S: https://www.nlm.nih.gov/medlineplus/aphasia.html (last access: 26 February 2016); https://learningdisabilityaid.wordpress.com/2014/05/16/dysphasia-explained/ (last access: 26 February 2016).
N: 1. From dys- meaning difficult, painful, bad, disordered, abnormal + the Greek phasis meaning speech.
2. One in a group of speech disorders in which there is impairment of the power of expression by speech, writing, or signs, or impairment of the power of comprehension of spoken or written language. More severe forms of dysphasia are called aphasia.
3. Dysarthria is a speech disorder caused by disturbance of muscular control. Dysphasia (also called aphasia) is an impairment of language. They often co-exist.
Strictly speaking, the words anarthria and aphasia mean a total absence of ability to form speech or language but they are often used when dysarthria and dysphasia would be more correct. In particular, dysphasia and aphasia are used interchangeably, with aphasia in more common use.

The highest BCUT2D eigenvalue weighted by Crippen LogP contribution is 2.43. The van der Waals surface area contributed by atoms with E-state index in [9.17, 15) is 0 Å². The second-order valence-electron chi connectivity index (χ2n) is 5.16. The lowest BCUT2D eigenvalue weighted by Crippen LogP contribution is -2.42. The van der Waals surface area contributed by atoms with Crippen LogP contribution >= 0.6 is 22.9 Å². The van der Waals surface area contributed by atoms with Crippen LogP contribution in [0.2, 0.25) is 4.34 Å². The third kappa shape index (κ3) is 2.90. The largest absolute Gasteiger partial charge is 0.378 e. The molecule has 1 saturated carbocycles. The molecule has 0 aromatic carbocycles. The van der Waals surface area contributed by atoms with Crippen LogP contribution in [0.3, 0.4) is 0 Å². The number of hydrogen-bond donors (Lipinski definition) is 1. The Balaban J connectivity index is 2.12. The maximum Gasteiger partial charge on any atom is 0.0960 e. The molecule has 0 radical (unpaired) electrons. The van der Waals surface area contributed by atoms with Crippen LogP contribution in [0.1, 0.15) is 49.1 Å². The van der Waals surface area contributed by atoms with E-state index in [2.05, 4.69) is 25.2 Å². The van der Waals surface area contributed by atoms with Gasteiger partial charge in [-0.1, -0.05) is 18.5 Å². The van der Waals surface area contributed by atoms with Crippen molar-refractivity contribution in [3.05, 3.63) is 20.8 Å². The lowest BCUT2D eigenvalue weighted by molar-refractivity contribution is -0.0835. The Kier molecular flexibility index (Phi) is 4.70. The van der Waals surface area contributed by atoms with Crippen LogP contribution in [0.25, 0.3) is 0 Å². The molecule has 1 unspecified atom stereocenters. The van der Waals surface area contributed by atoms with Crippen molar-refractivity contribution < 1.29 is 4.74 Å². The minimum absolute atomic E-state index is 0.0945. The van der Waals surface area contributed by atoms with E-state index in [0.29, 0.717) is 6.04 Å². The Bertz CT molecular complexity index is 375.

4. Dysphasia can be receptive or expressive. Receptive dysphasia is difficulty in comprehension, whilst expressive dysphasia is difficulty in putting words together to make meaning. In reality there is usually considerable overlap of these conditions but a person who has pure dysarthria without dysphasia would be able to read and write as normal and to make meaningful gestures, provided that the necessary motor pathways are intact.
5. Apraxia of speech is different to both dysphasia and dysarthria, and is the loss of ability to plan and execute the oral motor tasks needed in order to speak.
6. Inability to write is agraphia or dysgraphia if incomplete. Inability to manipulate numbers is acalculia or dyscalculia if incomplete. Difficulty reading is dyslexia.
S: 1 & 2. http://www.medicinenet.com/script/main/art.asp?articlekey=31169 (last access: 26 February 2016). 3 to 6. http://patient.info/doctor/Dysarthria-and-Dysphasia (last access: 26 February 2016).